February 2013
PSOMediumClarity PSO Learning Series
Topic #1: Medication Safety

As one of the nation's first and most trusted Patient Safety Organizations, we understand the importance of knowledge sharing in order to improve the quality of healthcare delivery. For this reason, Clarity PSO has developed a series of educational reports that focus on the risk-quality-safety (RQS) issues we have spotted through our incident reporting data collection and analyses. Each of the reports will include our findings on a given topic and our recommendations on how to use knowledge to mitigate risk and improve patient safety. The first topic in this series is Medication Safety. 


High-alert medication lists are well known, and though they vary, many organizations see overlap in the drugs that are involved in errors and incident/event reports. These medications are identified as "high-alert" because of a combination of characteristics, including unique/strict dosing parameters, the ability to alter mental and physical status, monitoring requirements such as laboratory results, and high volume utilization. These characteristics mean that these medications are involved in either/both a relatively high number of medication-related incidents or those events that have great potential for harm. As a PSO, we are tasked with building and using the knowledge and attention surrounding these particular medications to reduce the incidence rate of errors over time. 

For reference, a list of these medications can be found at several sources, including the Institute for Safe Medication Practices (ISMP).
What We Learned

Clarity PSO conducted several studies on data reported from our client organizations. From our analyses of Common Format medication error reporting, it is clear that despite all of the attention surrounding "high-alert" medications, many of these same drugs remain the largest players in medication error reporting. Here are some examples:


Top 10 Medications Identified in Clarity PSO's Common Format Medication Error Reporting Analysis

High Alert Med Chart  

*This chart shows the frequency of medications (%) involved in medication error reporting by drug name


In our analysis, by and large, the single most problem-prone area in terms of error type is related to dosing of medications. Arguably, this is logical based on certain prescribing, preparing and administering tendencies such as:

  • The abundant use of antibiotics, particularly Vancomycin
  • The monitoring required to adjust dosing in drugs like Coumadin and Heparin
  • The monitoring of electrolytes in therapies involving drugs like Lasix or IVFs
  • Age-appropriate use and range-dosing for various narcotics
  • Weight-based drugs that are either calculated or re-calculated by the pharmacy after the initial physician order is placed
Based on our experience and knowledge, we propose the following as a means of potentially alleviating the incidence rate in error reporting:

Electronic Medical Records & Technology

  • Increase use of electronic medical records to control formulary and dosing. This includes full use of Computerized Physician Order Entry (CPOE) and appropriate use of alerts to avoid fatigue and desensitization.
  • Optimizing the extent to which bar coding is used. Bar coding practices vary by provider and many limit its potential. These are some ways providers currently use bar coding:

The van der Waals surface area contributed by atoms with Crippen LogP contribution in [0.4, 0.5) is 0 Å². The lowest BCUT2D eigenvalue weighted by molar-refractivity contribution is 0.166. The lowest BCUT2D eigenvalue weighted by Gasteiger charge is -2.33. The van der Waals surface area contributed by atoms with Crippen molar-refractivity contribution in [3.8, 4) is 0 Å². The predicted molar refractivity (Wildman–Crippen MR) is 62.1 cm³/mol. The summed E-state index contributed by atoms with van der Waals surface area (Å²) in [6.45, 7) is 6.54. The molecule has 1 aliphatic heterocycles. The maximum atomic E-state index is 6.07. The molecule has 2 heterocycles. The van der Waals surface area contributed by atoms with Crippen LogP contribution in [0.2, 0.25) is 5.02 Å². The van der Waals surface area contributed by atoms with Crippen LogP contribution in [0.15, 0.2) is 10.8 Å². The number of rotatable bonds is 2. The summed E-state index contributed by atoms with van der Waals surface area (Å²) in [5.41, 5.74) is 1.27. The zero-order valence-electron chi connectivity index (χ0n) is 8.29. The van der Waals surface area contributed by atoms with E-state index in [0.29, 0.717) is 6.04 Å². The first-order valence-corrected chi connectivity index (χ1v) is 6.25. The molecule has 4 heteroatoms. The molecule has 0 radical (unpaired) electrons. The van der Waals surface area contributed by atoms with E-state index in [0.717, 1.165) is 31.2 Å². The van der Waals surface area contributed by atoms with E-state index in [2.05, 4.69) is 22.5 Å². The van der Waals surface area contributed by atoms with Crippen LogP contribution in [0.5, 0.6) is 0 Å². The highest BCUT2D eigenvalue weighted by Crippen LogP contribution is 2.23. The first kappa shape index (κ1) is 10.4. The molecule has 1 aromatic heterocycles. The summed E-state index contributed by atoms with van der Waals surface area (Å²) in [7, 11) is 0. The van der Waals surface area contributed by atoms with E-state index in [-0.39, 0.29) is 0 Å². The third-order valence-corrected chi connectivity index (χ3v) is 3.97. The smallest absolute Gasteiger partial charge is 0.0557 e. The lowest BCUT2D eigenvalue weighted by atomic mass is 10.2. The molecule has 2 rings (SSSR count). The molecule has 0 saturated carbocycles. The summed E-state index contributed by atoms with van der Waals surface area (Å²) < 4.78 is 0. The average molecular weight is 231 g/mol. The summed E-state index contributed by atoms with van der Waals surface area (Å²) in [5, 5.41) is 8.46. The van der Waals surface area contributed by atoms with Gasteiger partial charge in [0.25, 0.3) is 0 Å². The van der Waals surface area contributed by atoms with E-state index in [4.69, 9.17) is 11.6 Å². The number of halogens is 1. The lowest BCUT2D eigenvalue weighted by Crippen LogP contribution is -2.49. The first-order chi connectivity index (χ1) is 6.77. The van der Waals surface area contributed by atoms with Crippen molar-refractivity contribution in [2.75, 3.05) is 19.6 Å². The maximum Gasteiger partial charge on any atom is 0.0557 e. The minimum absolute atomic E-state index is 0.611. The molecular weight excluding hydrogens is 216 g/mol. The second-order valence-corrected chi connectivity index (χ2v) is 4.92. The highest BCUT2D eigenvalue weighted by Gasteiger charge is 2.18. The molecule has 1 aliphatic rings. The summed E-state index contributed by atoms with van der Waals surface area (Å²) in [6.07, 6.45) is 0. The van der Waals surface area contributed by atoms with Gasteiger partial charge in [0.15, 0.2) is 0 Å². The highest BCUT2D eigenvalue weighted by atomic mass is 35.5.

• Scanning the drug at the dispensing machine to match the patient name
    • Scanning the drug at the dispensing machine and scanning the patient's ID wristband
    • Directly uploading the administration to the patient's medical record in addition to scanning the drug at the dispensing machine and scanning the patient's ID wristband

As can be expected, we often observe shortcuts and ways to find work-a-rounds in an attempt to save time, but these behaviors may increase risk to patients. Fully and thoughtfully using technology would decrease risk and significantly improve other reporting such as automated near-miss reporting. 

Well-Rounded Clinical/Administrative Safety Committees

  • Re-examine the use of nurses, physicians, pharmacists and key administrative staff/leaders through the entire medication process, from procurement to administration. We often see that clinical folks are present within these committees and safety sub-committees, but key leadership is frequently missing.
  • Comparative/benchmarking reports can create awareness around the understanding of internal data use and external data use.
  • Trending data over time (for example, quarter to quarter) and looking only at your data may tell you if you have improved since the last quarter; however, comparing your data to others may tell you that, even though you have improved with respect to your organization, you may still be a significant outlier in the industry at large. These two types of data review (internal and external) need to be done in tandem in order to obtain a full picture of your performance. This may also help to break down silos between healthcare providers and support sharing of best practices, which is a significant goal of the PSO program.
To learn more about Clarity PSO, contact us or visit our website

Clarity Group, Inc. - 8725 West Higgins Road - Suite 810 - Chicago, IL - 60631

P: 773.864.8280 - F: 773.864.8281 - www.claritygrp.com

This information is provided for informational and educational purposes only and should not be construed as financial, medical and/or legal advice. Specific questions regarding this information should be addressed to local advisors and legal counsel. � 2013 Clarity Group, Inc. All rights reserved.